Rosetta Spacecraft’s comet, called the rubber ducky, is passing through changes in space. The comet is changing its colors as it’s moving, starting from red to blue, and then red again. The scientists are saying that the changes of color on the comet is happening because of the water cycle. The comet is the first one visited by humans with a probe.
The comet’s name is 67P/Churyumov-Gerasimenko, which is analyzed by scientists for many years, has complete study in the journal Nature. What is happening with the comet right now is an exciting process. 67P is passing through the boundaries of its orbit around the Sun, and the changes are in steps.
First, the comet crosses the frost line, and all the ice is turning to gas on the surface. Then the comet is covered in an outer layer of dust, having the red color. When the powder is blown away in space, the color on its icy surface is blue.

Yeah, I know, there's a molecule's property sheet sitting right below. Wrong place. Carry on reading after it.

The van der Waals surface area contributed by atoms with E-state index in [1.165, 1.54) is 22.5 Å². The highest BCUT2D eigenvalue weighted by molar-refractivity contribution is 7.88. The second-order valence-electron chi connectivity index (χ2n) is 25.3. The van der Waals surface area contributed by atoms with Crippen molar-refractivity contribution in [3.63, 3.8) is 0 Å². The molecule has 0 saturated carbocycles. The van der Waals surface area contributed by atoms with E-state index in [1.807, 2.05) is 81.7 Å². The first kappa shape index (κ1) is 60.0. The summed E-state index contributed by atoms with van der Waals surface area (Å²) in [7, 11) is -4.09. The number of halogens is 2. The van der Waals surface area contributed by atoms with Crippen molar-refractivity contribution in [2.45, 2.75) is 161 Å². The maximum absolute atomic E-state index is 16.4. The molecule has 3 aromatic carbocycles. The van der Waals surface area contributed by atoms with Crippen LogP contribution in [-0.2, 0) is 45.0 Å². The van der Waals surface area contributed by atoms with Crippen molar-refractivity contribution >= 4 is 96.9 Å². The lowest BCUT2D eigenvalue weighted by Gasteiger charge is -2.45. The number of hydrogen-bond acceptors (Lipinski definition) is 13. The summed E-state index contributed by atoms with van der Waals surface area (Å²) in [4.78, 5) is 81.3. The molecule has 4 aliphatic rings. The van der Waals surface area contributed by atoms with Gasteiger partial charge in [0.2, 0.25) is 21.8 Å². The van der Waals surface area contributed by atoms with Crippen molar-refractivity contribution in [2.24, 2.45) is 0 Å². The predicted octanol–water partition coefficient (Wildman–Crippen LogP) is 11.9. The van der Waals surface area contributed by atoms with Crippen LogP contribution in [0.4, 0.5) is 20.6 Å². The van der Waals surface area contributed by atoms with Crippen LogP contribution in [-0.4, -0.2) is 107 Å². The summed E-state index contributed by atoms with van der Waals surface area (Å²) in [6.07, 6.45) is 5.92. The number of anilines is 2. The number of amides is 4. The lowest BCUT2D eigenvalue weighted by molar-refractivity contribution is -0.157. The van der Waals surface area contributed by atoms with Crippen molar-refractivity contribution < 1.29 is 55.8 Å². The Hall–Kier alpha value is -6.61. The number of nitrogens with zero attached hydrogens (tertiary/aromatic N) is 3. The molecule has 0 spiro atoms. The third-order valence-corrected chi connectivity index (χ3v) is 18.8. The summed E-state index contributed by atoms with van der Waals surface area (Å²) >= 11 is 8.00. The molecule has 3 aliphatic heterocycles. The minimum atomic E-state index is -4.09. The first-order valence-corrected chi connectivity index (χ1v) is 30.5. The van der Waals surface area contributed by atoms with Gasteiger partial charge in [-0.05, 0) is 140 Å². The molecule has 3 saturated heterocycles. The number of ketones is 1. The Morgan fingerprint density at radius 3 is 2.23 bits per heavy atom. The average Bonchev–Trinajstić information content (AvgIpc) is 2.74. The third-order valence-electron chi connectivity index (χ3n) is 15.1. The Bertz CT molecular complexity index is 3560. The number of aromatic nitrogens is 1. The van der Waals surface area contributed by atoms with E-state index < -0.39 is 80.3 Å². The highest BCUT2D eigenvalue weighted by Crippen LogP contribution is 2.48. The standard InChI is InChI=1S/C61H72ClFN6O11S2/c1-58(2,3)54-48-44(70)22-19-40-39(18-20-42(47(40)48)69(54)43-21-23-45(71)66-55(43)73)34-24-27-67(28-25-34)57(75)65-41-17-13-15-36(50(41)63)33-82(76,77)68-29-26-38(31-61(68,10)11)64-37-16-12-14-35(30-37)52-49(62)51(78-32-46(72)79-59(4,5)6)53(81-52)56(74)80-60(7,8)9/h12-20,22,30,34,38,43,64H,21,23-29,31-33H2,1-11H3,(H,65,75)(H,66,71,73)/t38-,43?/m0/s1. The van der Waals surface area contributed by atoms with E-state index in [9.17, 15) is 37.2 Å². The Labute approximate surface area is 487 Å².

Comet 67P changed color, as noticed by the ESA Rosetta mission
What is happening with the comet is not something new. All of this started way back in January 2015 until August 2016. The scientists researched this phenomenon when the European Space Agency sent Rosetta on the comet.
The probe arrived on 67P on August 6, 2014, and the study began at once until September 30, 2016. The process we explained above is practically happening in two phases. The first one is the red phase when the comet is getting closer to the Sun. And the second one is the blue phase when the comet is moving away from the Sun.
In a word, Rosetta spacecraft provided a camera on the comet to record any changes in the color-sensitive perspective. These kinds of changes are not visible from Earth, so the landing of the probe was essential. Rosetta is no longer on the comet, but the scientists won’t stop with the studies.
David Blair was a reporter for Henri Le Chat Noir, before becoming the lead editor. David has over 20 bylines and has reported on countless stories concerning all things related to science, games and technology. David studied at Birmingham University.